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Publisher's Summary

In Jefferson's Demons, Michael Knox Beran examines episodes of melancholia in Jefferson's life. In particular, he focuses on the journey Jefferson made to Europe in 1787 to escape the depression that set in due to his tumultuous experience as governor of Virginia following the Revolution and his wife Martha's death. Like Gary Wills' Lincoln at Gettysburg, Beran's revelatory narrative weaves together intellectual history with biography to show how Jefferson embraced the idea of classicism. In the end, the author offers a new assessment of Jefferson that demonstrates that this enigmatically cool and collected intellectual was also a man of great passion.
©2003 Michael Knox Beran (P)2003 New Millennium Audio, All Rights Reserved
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Critic Reviews

"This thoughtful reflection on our third president's disposition and cast of mind merits company with the best recent works about the man...Yet the work's great value is to remind us that Jefferson was as much affected by mysteries of the unknown and fears for himself and mankind as he was the optimist who steered his bark 'with Hope in the head, leaving Fear astern.' "(Publishers Weekly)
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Customer Reviews

Most Helpful
3 out of 5 stars
By Jonathon Pyles on 02-04-04

Lots of words, little detail

I was disappointed with this book because I was hoping for a detailed biography of the life of Jefferson, but what I found was relatively little detail about who he was and what happened in his life. Rather, this book is a kind of journey through the mind of Jefferson?and yet, it is not very interesting at that. At several points my patience was severely tried because the author spends at least as much time commenting, speculating, and digressing as he does actually laying out the facts. I wanted facts and interesting narratives?but that was generally not what I found. In contrast to this book, I listened to the one on John Adams by McCullough, and it was wonderful?full of rich detail about Adams? life and experiences?very interesting. This book was hard to listen to through the end however. In particular, was bothered by the poetic, flowery writing style. At first, it seemed refreshing?reminiscent of the 18th century style of writing. But soon it sounded purposelessly wordy and became annoying. The reader was not bad, but perhaps a little slow. I am sure that there are some people who would love this book?perhaps those who are of a more poetic persuasion and who are interested in a kind of psychological approach to Jefferson (although, in my opinion, this book fails to truly look into Jefferson?s inner-self because it does not attempt to seriously study and analyze Jefferson?s writings?of which there is much). I would have given it only two stars--but becuase I think that there are some people who might enjoy the book I did not want to discourage them too much.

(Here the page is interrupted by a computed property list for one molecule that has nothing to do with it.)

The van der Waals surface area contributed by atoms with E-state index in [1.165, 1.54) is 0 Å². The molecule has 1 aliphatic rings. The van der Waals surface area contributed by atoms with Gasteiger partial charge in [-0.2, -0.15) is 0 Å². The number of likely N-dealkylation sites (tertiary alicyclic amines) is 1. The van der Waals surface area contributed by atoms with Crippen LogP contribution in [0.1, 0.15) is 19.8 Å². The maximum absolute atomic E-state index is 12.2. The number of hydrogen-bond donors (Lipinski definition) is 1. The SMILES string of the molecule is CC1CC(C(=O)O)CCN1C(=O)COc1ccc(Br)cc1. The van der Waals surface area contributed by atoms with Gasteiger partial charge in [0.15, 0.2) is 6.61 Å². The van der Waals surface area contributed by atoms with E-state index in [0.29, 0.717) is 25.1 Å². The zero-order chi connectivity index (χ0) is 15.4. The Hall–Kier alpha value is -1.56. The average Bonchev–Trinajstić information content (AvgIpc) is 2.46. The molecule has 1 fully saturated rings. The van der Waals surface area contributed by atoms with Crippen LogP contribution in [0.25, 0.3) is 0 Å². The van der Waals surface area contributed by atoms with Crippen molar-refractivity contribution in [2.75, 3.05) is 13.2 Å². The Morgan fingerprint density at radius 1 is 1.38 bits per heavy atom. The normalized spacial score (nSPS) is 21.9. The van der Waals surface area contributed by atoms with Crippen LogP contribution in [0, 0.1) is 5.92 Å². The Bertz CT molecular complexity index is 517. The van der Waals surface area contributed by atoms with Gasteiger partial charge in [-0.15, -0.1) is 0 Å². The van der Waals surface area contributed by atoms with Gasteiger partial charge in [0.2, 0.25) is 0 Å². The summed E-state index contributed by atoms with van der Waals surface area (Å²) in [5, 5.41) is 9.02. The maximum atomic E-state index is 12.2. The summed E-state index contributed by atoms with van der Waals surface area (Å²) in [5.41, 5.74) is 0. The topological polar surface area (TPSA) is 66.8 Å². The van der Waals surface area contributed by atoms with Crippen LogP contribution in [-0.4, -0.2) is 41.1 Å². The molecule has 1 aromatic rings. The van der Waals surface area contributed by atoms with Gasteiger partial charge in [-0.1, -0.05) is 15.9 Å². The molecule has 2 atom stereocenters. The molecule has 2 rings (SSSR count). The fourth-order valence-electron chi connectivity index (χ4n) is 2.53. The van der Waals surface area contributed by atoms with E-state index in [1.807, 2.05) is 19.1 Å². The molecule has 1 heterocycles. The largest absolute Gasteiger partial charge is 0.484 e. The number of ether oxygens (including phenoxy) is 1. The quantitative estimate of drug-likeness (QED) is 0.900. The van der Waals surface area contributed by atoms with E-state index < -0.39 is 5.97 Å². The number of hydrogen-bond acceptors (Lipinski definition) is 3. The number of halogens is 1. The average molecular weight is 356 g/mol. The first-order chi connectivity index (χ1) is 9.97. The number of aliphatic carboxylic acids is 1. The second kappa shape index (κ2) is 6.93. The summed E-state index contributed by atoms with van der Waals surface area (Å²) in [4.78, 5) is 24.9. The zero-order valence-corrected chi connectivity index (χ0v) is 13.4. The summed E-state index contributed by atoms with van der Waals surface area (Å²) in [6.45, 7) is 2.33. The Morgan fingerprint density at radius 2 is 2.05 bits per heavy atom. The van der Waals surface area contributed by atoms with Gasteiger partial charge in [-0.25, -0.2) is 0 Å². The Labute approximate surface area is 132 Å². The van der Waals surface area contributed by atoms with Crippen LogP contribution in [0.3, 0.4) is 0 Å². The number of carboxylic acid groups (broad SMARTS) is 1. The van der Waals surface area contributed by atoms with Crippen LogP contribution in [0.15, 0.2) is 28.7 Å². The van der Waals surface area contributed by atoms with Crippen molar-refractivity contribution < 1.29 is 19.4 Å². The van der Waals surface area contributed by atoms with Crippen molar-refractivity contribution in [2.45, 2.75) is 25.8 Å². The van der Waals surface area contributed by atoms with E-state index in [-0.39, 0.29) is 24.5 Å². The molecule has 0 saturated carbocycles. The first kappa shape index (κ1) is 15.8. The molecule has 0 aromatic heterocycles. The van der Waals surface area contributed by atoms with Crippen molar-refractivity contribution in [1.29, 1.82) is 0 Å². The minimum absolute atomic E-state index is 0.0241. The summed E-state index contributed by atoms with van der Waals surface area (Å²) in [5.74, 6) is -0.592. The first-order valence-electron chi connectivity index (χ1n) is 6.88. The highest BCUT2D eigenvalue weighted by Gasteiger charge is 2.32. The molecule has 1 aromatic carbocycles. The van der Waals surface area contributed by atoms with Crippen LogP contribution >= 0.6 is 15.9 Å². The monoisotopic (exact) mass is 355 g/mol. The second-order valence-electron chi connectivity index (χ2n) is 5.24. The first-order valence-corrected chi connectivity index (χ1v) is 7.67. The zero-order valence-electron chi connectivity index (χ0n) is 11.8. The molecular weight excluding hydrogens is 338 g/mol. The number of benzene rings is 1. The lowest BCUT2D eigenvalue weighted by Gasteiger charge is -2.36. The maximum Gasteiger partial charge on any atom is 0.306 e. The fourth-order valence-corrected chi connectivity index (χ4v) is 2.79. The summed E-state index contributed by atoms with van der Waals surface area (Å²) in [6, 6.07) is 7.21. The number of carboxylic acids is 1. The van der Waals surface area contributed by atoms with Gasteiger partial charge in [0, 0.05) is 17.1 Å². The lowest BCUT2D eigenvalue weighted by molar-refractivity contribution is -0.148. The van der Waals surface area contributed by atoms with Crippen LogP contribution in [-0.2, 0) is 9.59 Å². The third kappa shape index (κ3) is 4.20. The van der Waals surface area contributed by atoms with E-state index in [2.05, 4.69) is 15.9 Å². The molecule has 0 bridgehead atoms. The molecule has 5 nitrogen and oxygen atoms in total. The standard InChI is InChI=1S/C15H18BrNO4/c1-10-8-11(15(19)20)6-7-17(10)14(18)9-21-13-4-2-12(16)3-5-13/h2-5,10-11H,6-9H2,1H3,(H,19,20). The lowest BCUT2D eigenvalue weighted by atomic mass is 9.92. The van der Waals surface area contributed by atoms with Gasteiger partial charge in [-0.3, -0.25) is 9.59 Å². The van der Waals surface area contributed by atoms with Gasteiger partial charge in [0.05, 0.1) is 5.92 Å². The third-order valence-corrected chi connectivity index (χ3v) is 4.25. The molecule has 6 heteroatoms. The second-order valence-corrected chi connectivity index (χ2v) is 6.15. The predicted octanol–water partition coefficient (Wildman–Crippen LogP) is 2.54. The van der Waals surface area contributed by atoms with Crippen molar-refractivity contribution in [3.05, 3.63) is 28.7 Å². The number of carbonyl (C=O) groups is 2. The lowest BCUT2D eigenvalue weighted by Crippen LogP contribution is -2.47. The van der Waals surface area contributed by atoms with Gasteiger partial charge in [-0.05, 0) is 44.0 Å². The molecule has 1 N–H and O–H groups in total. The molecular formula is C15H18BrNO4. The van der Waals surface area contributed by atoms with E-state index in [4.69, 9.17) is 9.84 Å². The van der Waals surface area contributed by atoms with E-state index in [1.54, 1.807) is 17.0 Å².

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13 of 13 people found this review helpful

2 out of 5 stars
By Nicholas Vence on 09-12-05

A tedious read

After having finished David McCullough book on John Adams and Ron Chernow's book on Alexander Hamilton, I was expecting a brisk ride through the salient events in Jefferson's career. I especially wanted to hear Jefferson's side of his quarrels with Adams and Hamilton. Unfortunately, the "demons" which the title focuses on are not the political elements of Jefferson's life. Here are a few things I found tedious: the sections describing how he designed Monticello, the lack of detail in significant events--some were summed up in a single sentence, and finally the mellow, sing-songy voice of the narrator.

After further reflection, I realize that these grievances are really a reflection on Jefferson's personality and how he viewed the world--giving the reader more complete picture. Since these annoyances support the title, I can't really rate it one star. I found this book a fair, albeit unexciting, character sketch of Thomas Jefferson's darker side.

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2 of 2 people found this review helpful

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